Natural disasters affect everyone and different populations may face similar risks of exposure to the negative effects. Common experience reveals that persons with disabilities are more likely to be left behind during the evacuation in disasters due to a lack of preparation and planning, as well as inaccessible facilities and services. Warnings and evacuation measures are often not accessible to people with sensory disabilities and most shelters are not accessible. People with disabilities are many times even turned away from shelters due to a perception that they need “complex medical” services. Mainstreaming disability into emergency responses and preparedness, by making disability issues and persons with disabilities visible in national and international actions plans and policies are essential to ensure equality and human rights for all.
The United Nations Convention on the Rights of Persons with Disabilities (UNCRPD) was adopted in December 2006.The Convention is intended as a human rights instrument and reaffirms that all persons with all types of disabilities must enjoy all human rights and fundamental freedoms. Article 11 of UNCRPD pays particular attention to the obligation of States parties to undertake “all necessary measures to ensure the protection and safety of persons with disabilities in situations of risk, including situations of armed conflict, humanitarian emergencies and the occurrence of natural disasters.” Furthermore, Article 4.1 is stating about promoting the full realization of all human rights and fundamental freedoms for all persons with disabilities without discrimination of any kind on the basis of disabilityand Article 32recognizes the importance of international cooperation to address the limited capacities of some States to respond to situations of risk and humanitarian crises.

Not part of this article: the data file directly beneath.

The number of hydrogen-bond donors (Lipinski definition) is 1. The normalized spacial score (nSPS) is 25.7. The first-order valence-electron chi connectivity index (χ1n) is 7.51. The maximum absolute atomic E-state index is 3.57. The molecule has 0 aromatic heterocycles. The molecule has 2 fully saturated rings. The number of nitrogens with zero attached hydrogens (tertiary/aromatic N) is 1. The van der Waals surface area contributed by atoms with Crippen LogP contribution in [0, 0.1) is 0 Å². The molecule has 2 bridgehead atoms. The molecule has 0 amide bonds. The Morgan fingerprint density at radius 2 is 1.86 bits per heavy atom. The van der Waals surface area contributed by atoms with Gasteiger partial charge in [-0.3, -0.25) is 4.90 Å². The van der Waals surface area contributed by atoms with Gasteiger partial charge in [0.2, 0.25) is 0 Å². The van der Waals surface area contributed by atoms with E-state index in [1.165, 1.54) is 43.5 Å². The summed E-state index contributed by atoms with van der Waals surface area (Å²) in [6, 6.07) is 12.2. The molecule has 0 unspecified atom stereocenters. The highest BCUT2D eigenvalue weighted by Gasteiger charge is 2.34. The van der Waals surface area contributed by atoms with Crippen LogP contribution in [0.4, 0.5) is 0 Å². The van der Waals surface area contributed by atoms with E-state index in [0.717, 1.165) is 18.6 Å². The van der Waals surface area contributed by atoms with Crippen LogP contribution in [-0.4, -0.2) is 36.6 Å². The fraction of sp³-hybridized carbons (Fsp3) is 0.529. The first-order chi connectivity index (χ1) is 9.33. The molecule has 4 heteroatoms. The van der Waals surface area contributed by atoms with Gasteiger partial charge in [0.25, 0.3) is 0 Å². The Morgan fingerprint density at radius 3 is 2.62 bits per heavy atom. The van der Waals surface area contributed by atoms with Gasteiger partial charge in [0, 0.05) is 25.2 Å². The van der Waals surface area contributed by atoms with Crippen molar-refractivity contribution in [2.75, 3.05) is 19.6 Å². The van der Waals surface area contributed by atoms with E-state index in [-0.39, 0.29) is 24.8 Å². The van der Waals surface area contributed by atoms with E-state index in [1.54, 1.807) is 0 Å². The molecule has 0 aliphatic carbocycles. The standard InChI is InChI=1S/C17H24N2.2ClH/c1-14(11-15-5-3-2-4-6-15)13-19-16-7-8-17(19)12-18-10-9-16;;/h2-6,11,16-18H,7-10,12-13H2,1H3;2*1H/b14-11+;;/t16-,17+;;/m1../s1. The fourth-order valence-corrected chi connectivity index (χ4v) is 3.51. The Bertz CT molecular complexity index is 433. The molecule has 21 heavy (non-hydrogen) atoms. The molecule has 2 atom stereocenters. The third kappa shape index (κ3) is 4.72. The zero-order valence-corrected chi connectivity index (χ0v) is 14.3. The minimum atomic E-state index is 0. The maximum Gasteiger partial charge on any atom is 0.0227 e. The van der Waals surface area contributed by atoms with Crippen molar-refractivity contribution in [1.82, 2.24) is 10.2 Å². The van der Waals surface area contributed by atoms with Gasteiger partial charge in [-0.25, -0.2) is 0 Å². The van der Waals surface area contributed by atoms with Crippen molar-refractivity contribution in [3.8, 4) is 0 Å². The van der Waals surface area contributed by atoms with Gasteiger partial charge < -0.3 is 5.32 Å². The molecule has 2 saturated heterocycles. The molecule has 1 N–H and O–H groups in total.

Needs of persons with disabilities
Relief aid Such as food packages, medical supplies, education and training materials are often distributed through shelters; inaccessibility of shelters for persons with disabilities result in their exclusion from these vital services. Several studies show us that including the needs and voices of persons with disabilities at all stages of the disaster management process can significantly reduce their vulnerability and increase the effectiveness of Government response and recovery efforts. Women with disabilities are a particularly vulnerable group whose needs should be included at all stages of recovery and reconstruction efforts. Response teams could be trained to be disability-sensitive and relief items should be checked for their appropriateness to fulfil the needs of persons with disabilities.
Stigma and discrimination
Poor relationships within communities can be another significant determinant of inequalities for persons with disabilities. Stigma associated with disability assigns inferior or no value to people with disabilities and it leads to the denial of basic rights and services especially in the disaster context where there is a scarcity of resources. Social stigma often causes a reluctance of persons with disabilities to identify themselves as ‘disabled’ which worsens their own plight in the disaster context.
Enormous progress has been made towards achieving the Millennium Development Goals, (MDGs).The MDGs are making a real difference in people’s lives and, with strong leadership and accountability. After 2015, efforts to achieve a world of prosperity, equity, freedom, dignity and peace will continue unabated.The UN is working with governments, civil society and other partners on an ambitious post-2015 development agenda. Advocating for disability‐inclusive policies, effective delivery of disability‐focused programmes are critical to be addressing inequalities experienced by persons with disabilities and the explicit inclusion of persons with disabilities in the post‐2015 development frame work would be a promising star.
Author is Project Manager, Jammu & Kashmir India Programme & Regional Projects/Asia, HI
Source : Rising Kashmir , October 2014